By Andrew Hamilton, SJ
Each Christmas morning I celebrate Mass at Melbourne's Ozanam House with homeless men, and later with people imprisoned at the Immigration Detention Centre. Each mass makes me ask why they would want to celebrate Christmas. And each highlights for me the difference between our cultural celebration of Christmas and its Christian roots.
In our Australian Christmas we celebrate family, buying, gift giving and receiving, food and drink, children and holidaying. This secular celebration is good. It reminds us that we do not live in order to work, that holidays and leisure are good, that family life is important, indeed central, that sharing food and drink is a precious thing to do, that giving is better than receiving, that children are our future and their dreams precious.
All these things are central in Christian living. Their weakness is that they cannot bear a heavy weight. They are good in fine weather but do not provide shelter in stormy times. People who have been shipwrecked get tangled and drown in their memories of earlier Christmases.
At Ozanam House and the Detention Centre I begin Mass by acknowledging that for most of those present Christmas is a lousy time. It reminds people who are homeless and have been separated from their families of the hopes they had for life and now have lost, of the children from whom they are alienated, of the gifts they no longer give or receive and of the feasting for which they lack money. People seeking protection in Australia know that Christmas is a feast from which they have been deliberately shut out.
Of course, many more people find Christmas a hard time. Those who have recently lost or are separated from family members contrast the joys of Christmases past with the emptiness they now feel. Others whose families hang together can also experience it as bitter-sweet. Between the high expectations and the messy reality of Christmas there is a large and painful gap.
The Gospel stories of Jesus' birth take us deeper. They lay a foundation that can bear great weight, including the kinds of disruption that might stop us from celebrating. In Luke's Gospel Mary and Joseph are temporarily homeless. Mary, who is expecting a child imminently, has to walk for many days to a taxation census. In Matthew's Gospel her pregnancy has tested her relationship with Joseph: before the angel ordered him otherwise he had decided to divorce her quietly. They can find no house for the birth and have to resort to a paddock, and are surrounded, not by family, but by a mob of disreputable shepherds. And immediately after the birth they have to flee in terror from Herod's soldiers who were sent to kill their child. The story of Jesus' birth put a heavy burden on all those involved in it.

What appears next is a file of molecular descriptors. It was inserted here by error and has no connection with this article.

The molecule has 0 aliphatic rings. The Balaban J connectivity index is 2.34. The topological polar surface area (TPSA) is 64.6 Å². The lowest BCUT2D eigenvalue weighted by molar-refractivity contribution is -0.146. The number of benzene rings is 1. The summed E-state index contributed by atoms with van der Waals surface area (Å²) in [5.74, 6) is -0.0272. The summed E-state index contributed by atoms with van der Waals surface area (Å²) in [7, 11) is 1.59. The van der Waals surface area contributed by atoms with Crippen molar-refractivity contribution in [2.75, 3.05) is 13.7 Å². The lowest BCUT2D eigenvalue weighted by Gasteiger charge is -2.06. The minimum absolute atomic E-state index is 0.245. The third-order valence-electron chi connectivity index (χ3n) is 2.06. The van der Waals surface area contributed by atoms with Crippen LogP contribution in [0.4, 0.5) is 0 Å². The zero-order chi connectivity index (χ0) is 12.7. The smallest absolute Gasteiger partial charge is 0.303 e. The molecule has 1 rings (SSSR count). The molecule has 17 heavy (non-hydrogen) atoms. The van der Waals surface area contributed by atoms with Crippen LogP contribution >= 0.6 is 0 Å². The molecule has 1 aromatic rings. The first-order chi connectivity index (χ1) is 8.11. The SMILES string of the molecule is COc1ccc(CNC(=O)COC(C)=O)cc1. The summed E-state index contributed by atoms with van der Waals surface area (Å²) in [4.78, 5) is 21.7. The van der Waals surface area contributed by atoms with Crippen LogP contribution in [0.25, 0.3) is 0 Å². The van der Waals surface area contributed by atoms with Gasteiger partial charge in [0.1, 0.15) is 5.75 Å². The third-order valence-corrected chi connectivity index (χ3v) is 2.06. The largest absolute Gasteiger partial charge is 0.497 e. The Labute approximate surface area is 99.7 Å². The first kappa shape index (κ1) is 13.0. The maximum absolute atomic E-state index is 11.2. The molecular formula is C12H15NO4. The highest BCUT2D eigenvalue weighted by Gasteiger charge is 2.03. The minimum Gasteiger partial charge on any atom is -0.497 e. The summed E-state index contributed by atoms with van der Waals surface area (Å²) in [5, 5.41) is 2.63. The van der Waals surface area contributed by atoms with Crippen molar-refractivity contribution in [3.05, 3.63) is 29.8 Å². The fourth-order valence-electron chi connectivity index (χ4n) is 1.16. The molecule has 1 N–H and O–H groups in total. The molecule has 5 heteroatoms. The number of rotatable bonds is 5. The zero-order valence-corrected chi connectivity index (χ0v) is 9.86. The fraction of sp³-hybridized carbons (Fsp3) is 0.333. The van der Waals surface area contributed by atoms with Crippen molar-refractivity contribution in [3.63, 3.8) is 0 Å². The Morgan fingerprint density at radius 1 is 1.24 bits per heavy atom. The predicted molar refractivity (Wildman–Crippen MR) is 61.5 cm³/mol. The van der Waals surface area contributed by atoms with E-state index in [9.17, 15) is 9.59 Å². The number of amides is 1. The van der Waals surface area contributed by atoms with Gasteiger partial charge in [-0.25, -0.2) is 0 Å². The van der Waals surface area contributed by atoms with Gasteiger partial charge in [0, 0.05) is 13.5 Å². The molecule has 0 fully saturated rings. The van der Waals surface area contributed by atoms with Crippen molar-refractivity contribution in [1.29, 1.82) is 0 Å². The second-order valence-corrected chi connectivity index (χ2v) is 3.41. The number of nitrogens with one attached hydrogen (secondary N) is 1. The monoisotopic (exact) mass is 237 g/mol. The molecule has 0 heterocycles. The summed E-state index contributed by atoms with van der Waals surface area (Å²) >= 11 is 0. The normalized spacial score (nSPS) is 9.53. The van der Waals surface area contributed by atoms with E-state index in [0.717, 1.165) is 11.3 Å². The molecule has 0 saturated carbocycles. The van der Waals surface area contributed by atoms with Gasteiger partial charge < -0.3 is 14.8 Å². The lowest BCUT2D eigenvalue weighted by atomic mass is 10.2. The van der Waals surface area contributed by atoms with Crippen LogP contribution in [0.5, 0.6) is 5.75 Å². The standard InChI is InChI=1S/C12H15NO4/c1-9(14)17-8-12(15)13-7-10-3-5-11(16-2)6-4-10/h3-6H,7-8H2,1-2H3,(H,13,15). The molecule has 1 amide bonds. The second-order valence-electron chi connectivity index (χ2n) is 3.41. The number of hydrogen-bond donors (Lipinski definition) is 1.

It bore that weight because it promised companionship and hope. At its heart is the conviction that God has chosen to join us in all the discontents, disasters and disruptions of our life. No matter into what straits our lives take us we are never alone, nor is our journey ever meaningless or unaccompanied. God wants to be with shepherds, babies killed by Herod, the family of a hunted child. No matter how isolated and abandoned we may be, none of us is ever alone. That is the strong and consoling message of Christmas wherever our lives may have beached us.
Andrew Hamilton is a consulting editor at Jesuit Communications.